Since the Deferred Action for Childhood Arrivals (DACA) initiative was first implemented back in August 2012, it has positively changed the lives of hundreds of thousands of young individuals in the United States. According to the most recent official statistics, as of March 2016, 820,000 individuals have applied for DACA, and 728,285 have received it. But there are still hundreds of thousands of potentially eligible individuals who have not yet applied. Some of those who have not yet applied already meet all of the eligibility requirements and there are others could become eligible if they enrolled in an adult education program.

Today, the Migration Policy Institute (MPI) released a report that contributes to a better understanding of the DACA-eligible population. According to the new MPI estimates, which are based on a unique methodology that draws upon the American Community Survey, 1.3 million undocumented young adults were immediately eligible for DACA in 2016. This means that, as of March 2016, almost half a million immediately eligible individuals had not applied for the program. In addition, MPI estimates that there are approximately 400,000 young individuals who meet all the criteria except for high school graduation or current school enrollment and could therefore become eligible if they enrolled in an adult education program.  In other words, approximately half of the total pool of potentially eligible applicants—which includes both those immediately eligible and those who could become eligible should they meet the education requirement—have not yet applied for DACA.

What is it that these young adults are missing out on? As previous studies have shown, by offering deportation reprieve and work authorization, DACA has positively affected the lives of its recipients in multiple ways. For example, it has allowed hundreds of thousands of young adults to attain better access to higher education, achieve better employment opportunities, and improve their earnings. With its limitations (considering that it is not a permanent solution), DACA has also fostered a sense of inclusion among its recipients, by implicitly telling them they belong in the United States.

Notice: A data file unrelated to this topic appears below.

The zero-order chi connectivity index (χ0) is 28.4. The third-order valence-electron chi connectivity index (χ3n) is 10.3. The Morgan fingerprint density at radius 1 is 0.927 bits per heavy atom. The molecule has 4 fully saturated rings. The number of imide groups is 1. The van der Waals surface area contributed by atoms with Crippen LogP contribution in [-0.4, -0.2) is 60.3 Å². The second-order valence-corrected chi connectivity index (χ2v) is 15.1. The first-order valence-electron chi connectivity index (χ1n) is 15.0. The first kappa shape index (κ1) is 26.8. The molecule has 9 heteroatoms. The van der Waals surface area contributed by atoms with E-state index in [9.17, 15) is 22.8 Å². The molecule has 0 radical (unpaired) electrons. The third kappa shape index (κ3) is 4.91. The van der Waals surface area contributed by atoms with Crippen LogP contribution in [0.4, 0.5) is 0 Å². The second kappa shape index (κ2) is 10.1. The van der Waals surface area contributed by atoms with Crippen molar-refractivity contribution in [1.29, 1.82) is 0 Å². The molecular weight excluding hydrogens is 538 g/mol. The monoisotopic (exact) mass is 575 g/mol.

With no legislative solution on the visible horizon and with broader deferred action initiatives suspended, DACA remains the only available large-scale initiative offering relief from deportation to undocumented immigrants. But while DACA carries a lot of promise, the MPI estimates reveal that its potential has not been fully realized. In particular, these findings provide important lessons for those involved in reaching out to the DACA-eligible population and encouraging them to apply. Specifically, outreach efforts should target not only those who are immediately eligible but also the many individuals who could become eligible if they enroll in school.

Further research is needed to determine the barriers that have prevented those who are potentially eligible from applying (or from taking the steps required to become eligible). However, one of the factors that most certainly plays a significant role in preventing individuals from applying is the political uncertainty that surrounds the program. As the MPI report points out, the two main presidential candidates have made public their opposite views regarding the continuity of the program—while Democratic nominee Hillary Clinton has promised to preserve the initiative, Republican nominee Donald Trump has pledged to terminate it.  The next election will be key in determining the future of DACA. And it will be key in shaping U.S. immigration policy more generally for years to come.

Photo Courtesy of the Korean Resource Center.